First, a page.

Council on Environmental Quality Blog
- Posted byon December 5, 2011 at 4:00 PM EST
Editor's Note: This blog introduces readers to Naomi Shah, the sixteen-year-old winner of the Google science fair for her project focusing on the effects of air quality on asthma, and the importance of clean air in ensuring human health.
After watching both my dad and brother suffer from chronic allergies year-round, I was driven to find out why their symptoms persisted well past the pollen season. I started researching and found that the culprit was indoor air pollutants, which can also be influenced by outdoor air pollutants. I also discovered that people spend more than 90 percent of their lives indoors, and that the economic burden of asthma exceeds that of AIDS and Tuberculosis combined.
As soon as I realized this, I found myself investigating the underlying relationship between four pollutants and the lung health of asthmatic patients. At first, I just wanted to find out which pollutants had the biggest impact on lung health. But soon after, I developed a novel mathematical model which can be used by doctors and environmental specialists to quantify the effect of the pollutants on the lung function as measured by the peak expiratory flow rate-- which is essentially how much a person can breathe out in one breath.
What surprised me is that no model currently quantifies this relationship between environmental pollutants and lung health. I independently designed experimental methods that are scientific and HIPPA compliant and I studied the air quality and lung health in over 100 human test subjects in the Portland-metro area. Identifying which pollutants impact them the most can improve treatment and target remediation efforts.
I have participated in many science fairs since middle school; however, being a finalist winner in Google's Inaugural Global Science Fair opened many doors, including meeting with President Obama in the Oval Office in October 2011! Additional highlights of our trip to DC included meeting EPA Administrator Lisa Jackson, Directors of the National Institute of Health, and other government officials. I was very inspired by everyone I met on my trip to Washington, DC and was honored that so many people had heard about my research and believed that as a high-school student, I could impact many lives.
Yet, despite all the evidence implicating both indoor and outdoor air pollution's harmful impact on public health, we still have so much to do to clean up our act. We have the technology to clean up the unhealthiest sources of air pollution, and my research reiterated for me that we can't afford to wait too long to clear the air. I believe that as citizens and as a nation, we have a responsibility to provide for the common good and the common health. As long as we have the will to defend our right to clean air, we can ensure a brighter and healthier future.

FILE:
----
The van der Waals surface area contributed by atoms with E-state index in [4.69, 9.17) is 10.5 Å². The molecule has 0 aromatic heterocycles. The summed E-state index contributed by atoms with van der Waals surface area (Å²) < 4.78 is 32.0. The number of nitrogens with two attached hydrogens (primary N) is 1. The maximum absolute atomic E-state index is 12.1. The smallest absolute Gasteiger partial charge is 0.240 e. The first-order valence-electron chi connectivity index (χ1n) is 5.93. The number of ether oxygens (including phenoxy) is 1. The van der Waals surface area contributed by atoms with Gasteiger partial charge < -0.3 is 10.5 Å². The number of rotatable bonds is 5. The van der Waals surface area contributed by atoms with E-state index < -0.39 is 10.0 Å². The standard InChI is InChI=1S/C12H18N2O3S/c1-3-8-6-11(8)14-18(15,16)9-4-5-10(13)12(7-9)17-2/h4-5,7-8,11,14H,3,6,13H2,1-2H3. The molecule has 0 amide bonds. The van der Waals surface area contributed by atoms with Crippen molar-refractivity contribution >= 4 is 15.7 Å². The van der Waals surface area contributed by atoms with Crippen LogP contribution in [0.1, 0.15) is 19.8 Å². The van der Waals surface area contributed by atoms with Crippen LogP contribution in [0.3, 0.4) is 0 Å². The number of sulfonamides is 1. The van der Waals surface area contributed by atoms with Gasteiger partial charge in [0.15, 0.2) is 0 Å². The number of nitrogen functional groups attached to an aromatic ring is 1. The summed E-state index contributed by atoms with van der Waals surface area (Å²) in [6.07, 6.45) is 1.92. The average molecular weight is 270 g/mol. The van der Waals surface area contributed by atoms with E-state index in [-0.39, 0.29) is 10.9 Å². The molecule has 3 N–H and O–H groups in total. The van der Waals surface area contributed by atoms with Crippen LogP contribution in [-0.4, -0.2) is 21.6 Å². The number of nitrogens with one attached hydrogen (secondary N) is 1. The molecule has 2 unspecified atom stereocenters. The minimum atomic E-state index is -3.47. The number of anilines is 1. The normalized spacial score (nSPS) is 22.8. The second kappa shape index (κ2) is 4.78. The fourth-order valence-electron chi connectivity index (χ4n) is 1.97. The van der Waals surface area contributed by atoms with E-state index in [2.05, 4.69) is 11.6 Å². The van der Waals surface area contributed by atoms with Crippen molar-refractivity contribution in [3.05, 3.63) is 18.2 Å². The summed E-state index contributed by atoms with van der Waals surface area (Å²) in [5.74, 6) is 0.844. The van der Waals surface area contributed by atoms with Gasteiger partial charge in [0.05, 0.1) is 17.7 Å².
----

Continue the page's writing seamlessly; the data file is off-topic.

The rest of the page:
Naomi Shah is the sixteen-year-old winner of this year's Google science fair.
- Posted byon December 2, 2011 at 2:22 PM EST
Editor’s note: This blog introduces readers to Sacramento Mayor Kevin Johnson. Mayor Johnson is one of 60 CEOs, mayors, university presidents, and labor leaders who joined President Obama today in announcing nearly $4 billion in combined federal and private sector energy upgrades to buildings over the next 2 years.
I just finished one of the most important meetings in my term as Mayor of Sacramento. Last night, I took a red-eye flight and rushed this morning to the White House for a meeting with President Obama, former President Clinton and 60 university presidents, CEOs and elected leaders from around the country.
The topic? Jobs -- and the incredible opportunity Sacramento has by partnering with President Obama in his plan to invest nearly $4 billion in combined federal and private sector energy upgrades for our nation's commercial buildings through the Better Buildings Initiative.
This outstanding news could not have come at a better time. Sacramento is one of five cities that has taken the President’s Better Buildings Challenge, which translates into new jobs in our construction industry, where the unemployment rate has topped 30 percent. That's what I mean when I talk about putting Sacramento on the map!
Thanks to President Obama and our work through our Greenwise initiative here in Sacramento, hundreds of workers from the Sacramento region will return to job sites and begin retrofitting commercial buildings, and eventually schools and government offices, making them more energy efficient. And the work won't be done at taxpayer expense. Private companies will finance the upfront costs, and they will be paid back through the energy savings that result from the improvements.
In Sacramento, we have committed to retrofitting 12 million feet of commercial property. And that's just the beginning. There's $100 million available for energy upgrades to property owners within the city, thanks to our partnership with Ygrene Energy Fund.
The Ygrene program translates to 1,500 jobs -- and that's before we add schools and universities to the program and achieve a 20 percent energy use reduction by 2020. The 1,500 jobs do not include the 4,100 paychecks that will be created by our new Entertainment and Sports Complex, which will be one of the greenest and most energy efficient civic centers in the world.
This is huge. Sacramento is thinking big, acting big and generating jobs in a big way through smart investment in energy efficiency.
Kevin Johnson is Mayor of the City of Sacramento.
- Posted byon November 21, 2011 at 2:00 PM EST
At Harrisburg Area Community College (HACC), Central Pennsylvania's Community College, we have a long tradition of understanding the educational and training needs of our local industries. We also understand that preparing our students to meet these needs can dramatically increase their chances of securing good jobs when they leave our program.
President Obama's American Jobs Act would invest $5 billion in modernizing community colleges across the country. In addition to making sure colleges are equipped to prepare our students for 21st century job opportunities, modernizing schools will create jobs in the very industries we are training our students for – jobs assessing the energy use of old buildings, and installing green technologies that save schools energy and money.